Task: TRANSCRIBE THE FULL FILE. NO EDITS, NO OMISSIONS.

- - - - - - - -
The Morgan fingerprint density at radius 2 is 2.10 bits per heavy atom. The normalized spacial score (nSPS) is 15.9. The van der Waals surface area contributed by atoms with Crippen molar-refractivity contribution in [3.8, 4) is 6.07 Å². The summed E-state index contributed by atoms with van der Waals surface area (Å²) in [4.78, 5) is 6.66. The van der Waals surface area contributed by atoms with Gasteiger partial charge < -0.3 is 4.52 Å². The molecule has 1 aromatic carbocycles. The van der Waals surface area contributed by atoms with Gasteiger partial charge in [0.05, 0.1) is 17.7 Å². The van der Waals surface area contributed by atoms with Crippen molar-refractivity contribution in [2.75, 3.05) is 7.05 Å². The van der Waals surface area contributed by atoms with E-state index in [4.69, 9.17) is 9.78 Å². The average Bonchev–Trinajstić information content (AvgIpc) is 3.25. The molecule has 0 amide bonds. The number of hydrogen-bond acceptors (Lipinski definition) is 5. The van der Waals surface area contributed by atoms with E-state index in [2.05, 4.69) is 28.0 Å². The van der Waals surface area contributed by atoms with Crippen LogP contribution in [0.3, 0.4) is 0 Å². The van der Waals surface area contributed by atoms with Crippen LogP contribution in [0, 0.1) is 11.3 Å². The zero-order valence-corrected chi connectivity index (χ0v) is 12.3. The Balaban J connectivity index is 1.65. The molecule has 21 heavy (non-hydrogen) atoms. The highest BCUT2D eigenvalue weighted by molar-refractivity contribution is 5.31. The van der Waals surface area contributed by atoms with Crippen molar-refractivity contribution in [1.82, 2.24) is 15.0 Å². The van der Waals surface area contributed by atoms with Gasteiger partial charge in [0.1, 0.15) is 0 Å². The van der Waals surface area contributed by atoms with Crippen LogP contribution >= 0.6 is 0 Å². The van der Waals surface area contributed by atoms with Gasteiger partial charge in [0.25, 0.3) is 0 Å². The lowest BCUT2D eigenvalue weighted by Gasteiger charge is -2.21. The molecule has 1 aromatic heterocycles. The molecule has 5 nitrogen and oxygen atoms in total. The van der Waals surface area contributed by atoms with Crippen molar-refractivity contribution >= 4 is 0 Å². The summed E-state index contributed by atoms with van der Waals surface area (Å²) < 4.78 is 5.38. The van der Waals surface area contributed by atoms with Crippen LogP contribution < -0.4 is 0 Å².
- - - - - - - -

The Morgan fingerprint density at radius 2 is 2.10 bits per heavy atom. The normalized spacial score (nSPS) is 15.9. The van der Waals surface area contributed by atoms with Crippen molar-refractivity contribution in [3.8, 4) is 6.07 Å². The summed E-state index contributed by atoms with van der Waals surface area (Å²) in [4.78, 5) is 6.66. The van der Waals surface area contributed by atoms with Gasteiger partial charge < -0.3 is 4.52 Å². The molecule has 1 aromatic carbocycles. The van der Waals surface area contributed by atoms with Gasteiger partial charge in [0.05, 0.1) is 17.7 Å². The van der Waals surface area contributed by atoms with Crippen molar-refractivity contribution in [2.75, 3.05) is 7.05 Å². The van der Waals surface area contributed by atoms with E-state index in [4.69, 9.17) is 9.78 Å². The average Bonchev–Trinajstić information content (AvgIpc) is 3.25. The molecule has 0 amide bonds. The number of hydrogen-bond acceptors (Lipinski definition) is 5. The van der Waals surface area contributed by atoms with E-state index in [2.05, 4.69) is 28.0 Å². The van der Waals surface area contributed by atoms with Crippen LogP contribution in [0.3, 0.4) is 0 Å². The van der Waals surface area contributed by atoms with Crippen LogP contribution in [0, 0.1) is 11.3 Å². The zero-order valence-corrected chi connectivity index (χ0v) is 12.3. The Balaban J connectivity index is 1.65. The molecule has 21 heavy (non-hydrogen) atoms. The highest BCUT2D eigenvalue weighted by molar-refractivity contribution is 5.31. The van der Waals surface area contributed by atoms with Crippen molar-refractivity contribution in [1.82, 2.24) is 15.0 Å². The van der Waals surface area contributed by atoms with Gasteiger partial charge in [0.1, 0.15) is 0 Å². The van der Waals surface area contributed by atoms with Crippen LogP contribution >= 0.6 is 0 Å². The van der Waals surface area contributed by atoms with Gasteiger partial charge in [0.25, 0.3) is 0 Å². The lowest BCUT2D eigenvalue weighted by Gasteiger charge is -2.21. The molecule has 1 aromatic heterocycles. The molecule has 5 nitrogen and oxygen atoms in total. The van der Waals surface area contributed by atoms with Crippen molar-refractivity contribution >= 4 is 0 Å². The summed E-state index contributed by atoms with van der Waals surface area (Å²) < 4.78 is 5.38. The van der Waals surface area contributed by atoms with Crippen LogP contribution < -0.4 is 0 Å².